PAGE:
Cambridge Dictionaries online Cambridge Dictionaries online

The most popular online dictionary and thesaurus for learners of English

English definition of “vegetable”

See all translations

vegetable

noun uk   /ˈvedʒ.tə.bl̩/ us  

vegetable noun (FOOD)

A1 [C] ( US informal veggie) a plant, root, seed, or pod that is used as food, especially in dishes that are not sweet: fresh/frozen vegetables vegetable soup/stew/curry fruit and vegetables The potato is the most popular vegetable in Britain. In the winter we tend to eat more root vegetables, such as carrots and parsnips. Raw vegetables contain more potassium than cooked ones. a vegetable knife
Compare
More examples

vegetable noun (PERSON)

[C] informal a person who does not do anything or has no interest in doing anything: Sitting at home all day in front of the TV slowly turned her into a vegetable. [C] offensive a person who is unable to think or move correctly because of severe brain damage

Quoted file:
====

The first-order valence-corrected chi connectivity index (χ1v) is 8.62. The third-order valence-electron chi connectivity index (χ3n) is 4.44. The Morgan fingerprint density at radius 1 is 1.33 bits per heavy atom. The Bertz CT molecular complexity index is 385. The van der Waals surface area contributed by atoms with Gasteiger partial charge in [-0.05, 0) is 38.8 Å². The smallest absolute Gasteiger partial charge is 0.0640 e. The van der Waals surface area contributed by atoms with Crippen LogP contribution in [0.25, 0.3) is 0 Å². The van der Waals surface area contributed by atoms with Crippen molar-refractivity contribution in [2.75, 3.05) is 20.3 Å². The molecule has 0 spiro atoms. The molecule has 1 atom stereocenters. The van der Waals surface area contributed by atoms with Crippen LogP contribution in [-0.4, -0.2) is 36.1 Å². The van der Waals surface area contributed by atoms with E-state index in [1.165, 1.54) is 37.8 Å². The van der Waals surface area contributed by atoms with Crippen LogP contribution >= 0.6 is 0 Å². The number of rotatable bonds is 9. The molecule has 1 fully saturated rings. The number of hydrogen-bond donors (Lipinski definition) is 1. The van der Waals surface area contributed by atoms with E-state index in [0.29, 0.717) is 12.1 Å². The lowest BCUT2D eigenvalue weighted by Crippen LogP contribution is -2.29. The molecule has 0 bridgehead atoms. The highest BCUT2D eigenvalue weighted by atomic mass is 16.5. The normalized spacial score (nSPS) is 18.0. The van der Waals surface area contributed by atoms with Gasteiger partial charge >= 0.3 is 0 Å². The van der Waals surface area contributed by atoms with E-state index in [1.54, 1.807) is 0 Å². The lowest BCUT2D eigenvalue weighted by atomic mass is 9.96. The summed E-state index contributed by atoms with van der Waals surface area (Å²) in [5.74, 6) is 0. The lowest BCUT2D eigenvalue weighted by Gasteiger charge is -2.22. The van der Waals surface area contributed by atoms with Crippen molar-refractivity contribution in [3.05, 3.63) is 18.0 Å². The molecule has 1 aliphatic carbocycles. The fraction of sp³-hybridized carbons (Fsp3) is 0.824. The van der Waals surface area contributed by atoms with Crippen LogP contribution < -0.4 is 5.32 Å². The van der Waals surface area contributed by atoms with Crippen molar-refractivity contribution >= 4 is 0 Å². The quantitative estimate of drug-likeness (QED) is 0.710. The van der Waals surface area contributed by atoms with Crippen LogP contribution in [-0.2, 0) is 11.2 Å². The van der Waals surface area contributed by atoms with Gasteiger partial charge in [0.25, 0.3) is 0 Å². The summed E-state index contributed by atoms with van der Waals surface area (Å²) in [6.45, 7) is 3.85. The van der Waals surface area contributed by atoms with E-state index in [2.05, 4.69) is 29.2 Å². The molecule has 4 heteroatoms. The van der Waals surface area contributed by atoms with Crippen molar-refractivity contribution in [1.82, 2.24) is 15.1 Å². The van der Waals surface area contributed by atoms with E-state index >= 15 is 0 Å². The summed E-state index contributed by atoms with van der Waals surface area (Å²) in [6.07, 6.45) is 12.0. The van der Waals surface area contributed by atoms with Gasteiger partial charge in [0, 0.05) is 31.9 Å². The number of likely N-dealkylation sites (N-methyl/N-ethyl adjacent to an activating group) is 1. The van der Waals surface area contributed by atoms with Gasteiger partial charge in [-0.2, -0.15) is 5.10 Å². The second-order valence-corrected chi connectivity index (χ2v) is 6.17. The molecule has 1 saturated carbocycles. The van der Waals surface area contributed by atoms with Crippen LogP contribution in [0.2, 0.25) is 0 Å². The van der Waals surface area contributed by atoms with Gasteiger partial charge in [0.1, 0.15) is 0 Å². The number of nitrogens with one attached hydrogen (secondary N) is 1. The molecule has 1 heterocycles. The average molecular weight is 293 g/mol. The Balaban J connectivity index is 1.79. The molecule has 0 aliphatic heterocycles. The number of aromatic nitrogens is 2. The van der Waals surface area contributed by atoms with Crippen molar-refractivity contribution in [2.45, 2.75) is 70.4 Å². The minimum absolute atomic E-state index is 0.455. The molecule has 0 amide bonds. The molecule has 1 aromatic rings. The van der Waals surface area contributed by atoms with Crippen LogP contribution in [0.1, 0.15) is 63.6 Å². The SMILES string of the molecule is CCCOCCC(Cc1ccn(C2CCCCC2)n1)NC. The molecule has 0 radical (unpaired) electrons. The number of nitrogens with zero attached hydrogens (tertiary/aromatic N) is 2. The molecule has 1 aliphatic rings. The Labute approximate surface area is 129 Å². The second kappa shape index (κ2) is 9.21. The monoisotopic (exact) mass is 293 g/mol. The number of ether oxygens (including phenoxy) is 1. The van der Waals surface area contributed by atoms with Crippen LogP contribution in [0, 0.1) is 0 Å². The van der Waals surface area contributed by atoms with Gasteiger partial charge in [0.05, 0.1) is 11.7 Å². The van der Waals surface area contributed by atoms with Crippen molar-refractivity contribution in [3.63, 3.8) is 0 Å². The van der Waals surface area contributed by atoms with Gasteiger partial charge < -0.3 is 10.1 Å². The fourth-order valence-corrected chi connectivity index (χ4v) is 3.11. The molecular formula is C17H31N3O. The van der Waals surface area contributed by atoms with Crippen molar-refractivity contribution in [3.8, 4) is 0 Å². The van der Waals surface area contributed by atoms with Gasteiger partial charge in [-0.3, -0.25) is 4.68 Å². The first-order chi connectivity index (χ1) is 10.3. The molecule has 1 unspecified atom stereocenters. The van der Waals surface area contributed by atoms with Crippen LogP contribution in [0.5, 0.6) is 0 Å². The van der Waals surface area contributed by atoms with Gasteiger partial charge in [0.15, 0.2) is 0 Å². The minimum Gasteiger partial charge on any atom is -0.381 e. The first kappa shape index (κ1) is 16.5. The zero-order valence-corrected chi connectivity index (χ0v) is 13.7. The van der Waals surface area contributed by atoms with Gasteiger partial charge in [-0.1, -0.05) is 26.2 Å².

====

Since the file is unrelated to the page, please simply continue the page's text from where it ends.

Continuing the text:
vegetable

adjective uk   /ˈvedʒ.tə.bl̩/ us  
made or obtained from a plant, or growing in the form of a plant: vegetable matter/dye First think of an object and tell us if it is animal, vegetable or mineral.
Translations of “vegetable”
in Korean 채소…
in Arabic خُضار…
in French (à, de, aux) légume(s)…
in Turkish sebze…
in Italian verdura…
in Chinese (Traditional) 食物, 蔬菜…
in Russian овощ…
in Polish warzywo…
in Spanish verdura, hortaliza, vegetal…
in Portuguese verdura, legume…
in German das Gemüse, Gemüse…, die Pflanze…
in Catalan verdura, hortalissa…
in Japanese 野菜…
in Chinese (Simplified) 食物, 蔬菜…
(Definition of vegetable from the Cambridge Advanced Learners Dictionary & Thesaurus © Cambridge University Press)
What is the pronunciation of vegetable?
Add Cambridge dictionaries to your browser to your website

More meanings of “vegetable”

Definitions of “vegetable” in other dictionaries

Word of the Day

glacial

made or left by a glacier

Word of the Day

Let’s celebrate! (words and phrases for parties)

by Kate Woodford,
December 17, 2014
​​​ With Christmas and New Year almost upon us, we thought it a good time to look at the language of parties and celebrations. First, let’s start with the word ‘party’ itself. To have or throw a party or, less commonly, to give a party is to arrange a party: We’re having a

Read More 

cinderella surgery noun

December 15, 2014
cosmetic surgery to the feet We have all heard of people having nose jobs, boob jobs and liposuction – but now a new trend growing in popularity in America: Cinderella surgery.

Read More